Accidents can happen when you least expect them and even when you try to be careful. Third-degree burns are especially severe. There are a few sources that typically cause third-degree burn injuries for Texas residents.
What is a third-degree burn?
A third-degree burn is one of the most serious types of burn injury. It is also known as a full-thickness burn as it destroys the epidermis, which is the outer layer of the skin, and the next layer of skin, the dermis. The sweat glands, hair follicles and tissue found within both layers of skin are also damaged with a third-degree burn.
Serious accidents and catastrophic injuries like third-degree burns often go hand-in-hand. Many people who survive after suffering third-degree burns require extensive skin grafts.
What are the symptoms of a third-degree burn?
A third-degree burn has symptoms that include oddly discolored skin. The skin might appear to be white, gray, black, brown or yellow. It often appears dry, waxy or leathery in feel and may swell. The affected area also feels no pain due to nerve damage.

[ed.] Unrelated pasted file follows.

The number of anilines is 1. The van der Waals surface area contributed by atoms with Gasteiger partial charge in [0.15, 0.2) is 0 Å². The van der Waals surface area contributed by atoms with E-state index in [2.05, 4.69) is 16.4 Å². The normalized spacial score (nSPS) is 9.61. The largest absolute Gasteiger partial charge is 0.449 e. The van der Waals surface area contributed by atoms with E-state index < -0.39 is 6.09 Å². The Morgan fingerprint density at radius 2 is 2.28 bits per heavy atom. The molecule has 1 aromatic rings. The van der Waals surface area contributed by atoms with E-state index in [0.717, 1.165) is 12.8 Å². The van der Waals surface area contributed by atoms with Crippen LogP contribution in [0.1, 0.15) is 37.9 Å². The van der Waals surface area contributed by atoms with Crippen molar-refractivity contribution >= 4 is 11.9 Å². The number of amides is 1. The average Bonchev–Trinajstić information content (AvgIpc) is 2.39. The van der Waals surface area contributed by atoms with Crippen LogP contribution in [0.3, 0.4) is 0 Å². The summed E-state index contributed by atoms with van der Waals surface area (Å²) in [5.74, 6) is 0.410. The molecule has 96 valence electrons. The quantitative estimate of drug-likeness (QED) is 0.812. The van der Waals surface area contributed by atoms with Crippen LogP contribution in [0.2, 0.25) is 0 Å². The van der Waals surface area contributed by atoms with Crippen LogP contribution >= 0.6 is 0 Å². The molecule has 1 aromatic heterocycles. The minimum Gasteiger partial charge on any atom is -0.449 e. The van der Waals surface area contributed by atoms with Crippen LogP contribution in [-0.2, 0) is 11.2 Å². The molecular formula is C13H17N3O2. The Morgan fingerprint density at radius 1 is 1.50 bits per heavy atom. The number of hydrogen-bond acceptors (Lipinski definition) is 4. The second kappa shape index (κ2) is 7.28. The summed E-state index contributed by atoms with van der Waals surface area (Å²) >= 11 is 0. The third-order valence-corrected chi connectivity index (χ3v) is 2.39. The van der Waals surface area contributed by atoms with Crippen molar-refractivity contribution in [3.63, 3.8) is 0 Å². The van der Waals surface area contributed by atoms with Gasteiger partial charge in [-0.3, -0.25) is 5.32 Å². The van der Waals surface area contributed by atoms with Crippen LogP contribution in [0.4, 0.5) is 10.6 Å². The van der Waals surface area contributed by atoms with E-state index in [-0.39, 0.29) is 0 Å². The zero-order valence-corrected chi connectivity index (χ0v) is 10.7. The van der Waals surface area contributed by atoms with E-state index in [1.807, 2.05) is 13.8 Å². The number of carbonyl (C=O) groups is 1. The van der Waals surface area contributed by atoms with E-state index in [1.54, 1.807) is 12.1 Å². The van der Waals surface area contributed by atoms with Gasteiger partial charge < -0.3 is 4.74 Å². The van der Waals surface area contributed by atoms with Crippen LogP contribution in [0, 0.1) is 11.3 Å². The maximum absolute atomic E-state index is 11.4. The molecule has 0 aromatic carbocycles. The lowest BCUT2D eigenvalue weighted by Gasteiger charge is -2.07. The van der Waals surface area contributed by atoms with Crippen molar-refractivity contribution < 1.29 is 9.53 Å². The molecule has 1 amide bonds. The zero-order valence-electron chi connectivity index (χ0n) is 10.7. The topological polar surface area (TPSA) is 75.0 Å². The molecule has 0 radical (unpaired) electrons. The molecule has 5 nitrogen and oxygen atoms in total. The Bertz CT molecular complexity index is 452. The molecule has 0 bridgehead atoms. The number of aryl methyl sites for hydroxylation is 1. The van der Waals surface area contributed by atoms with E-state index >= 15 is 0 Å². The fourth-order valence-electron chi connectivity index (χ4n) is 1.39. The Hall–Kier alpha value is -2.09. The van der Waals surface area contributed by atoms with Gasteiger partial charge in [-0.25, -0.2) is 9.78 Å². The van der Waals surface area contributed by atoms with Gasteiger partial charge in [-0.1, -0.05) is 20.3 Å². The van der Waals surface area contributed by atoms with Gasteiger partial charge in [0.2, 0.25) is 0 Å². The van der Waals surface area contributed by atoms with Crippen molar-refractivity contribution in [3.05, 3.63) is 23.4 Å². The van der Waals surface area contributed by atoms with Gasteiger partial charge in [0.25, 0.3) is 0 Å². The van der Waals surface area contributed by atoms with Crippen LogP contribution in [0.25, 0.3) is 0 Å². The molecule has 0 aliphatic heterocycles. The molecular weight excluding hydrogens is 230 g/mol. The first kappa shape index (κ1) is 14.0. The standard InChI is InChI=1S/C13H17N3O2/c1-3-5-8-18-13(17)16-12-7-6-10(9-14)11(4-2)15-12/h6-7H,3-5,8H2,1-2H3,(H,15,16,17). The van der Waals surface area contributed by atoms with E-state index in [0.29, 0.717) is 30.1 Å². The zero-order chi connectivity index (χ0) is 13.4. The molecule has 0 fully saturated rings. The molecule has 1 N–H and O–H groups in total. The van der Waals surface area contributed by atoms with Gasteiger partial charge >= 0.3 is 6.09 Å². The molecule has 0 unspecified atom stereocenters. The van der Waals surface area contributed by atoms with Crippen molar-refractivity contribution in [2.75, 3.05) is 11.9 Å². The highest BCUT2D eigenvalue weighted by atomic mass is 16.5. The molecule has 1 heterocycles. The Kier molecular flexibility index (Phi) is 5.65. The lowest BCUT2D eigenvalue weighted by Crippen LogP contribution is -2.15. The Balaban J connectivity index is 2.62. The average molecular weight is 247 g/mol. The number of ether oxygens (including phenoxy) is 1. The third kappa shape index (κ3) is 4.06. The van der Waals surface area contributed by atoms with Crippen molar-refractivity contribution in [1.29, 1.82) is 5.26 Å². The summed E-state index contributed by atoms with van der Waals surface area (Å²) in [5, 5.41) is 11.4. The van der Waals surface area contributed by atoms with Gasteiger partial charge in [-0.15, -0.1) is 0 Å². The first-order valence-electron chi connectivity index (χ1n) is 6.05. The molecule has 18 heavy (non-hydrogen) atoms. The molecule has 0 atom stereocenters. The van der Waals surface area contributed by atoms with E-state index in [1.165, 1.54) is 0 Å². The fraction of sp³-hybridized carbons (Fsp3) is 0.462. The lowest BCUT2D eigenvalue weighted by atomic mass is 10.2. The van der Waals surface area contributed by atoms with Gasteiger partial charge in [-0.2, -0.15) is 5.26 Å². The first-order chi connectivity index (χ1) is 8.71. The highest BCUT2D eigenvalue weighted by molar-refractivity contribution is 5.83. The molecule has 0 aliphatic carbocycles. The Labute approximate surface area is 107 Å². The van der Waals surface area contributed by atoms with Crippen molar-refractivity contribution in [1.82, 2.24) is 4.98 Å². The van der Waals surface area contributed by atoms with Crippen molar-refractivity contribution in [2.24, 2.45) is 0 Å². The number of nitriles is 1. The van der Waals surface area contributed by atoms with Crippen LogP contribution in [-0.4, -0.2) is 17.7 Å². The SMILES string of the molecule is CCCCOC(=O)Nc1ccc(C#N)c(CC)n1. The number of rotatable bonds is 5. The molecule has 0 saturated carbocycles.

Another common symptom of third-degree burns is shock. Fatal accidents and catastrophic injuries such as these often result in the victim going into shock if the body is unable to adequately act through an inflammatory response. Shock can occur when the person is lacking enough oxygen. Infections are also common with third-degree burns.
What can cause third-degree burns?
Third-degree burns are often caused by exposure to fire, electricity, scalding liquid, chemicals like acids and explosions. They can even be caused by extended contact with a very hot object.
These injuries are severe and often life-threatening. Immediate treatment, including hospitalization, is typically required.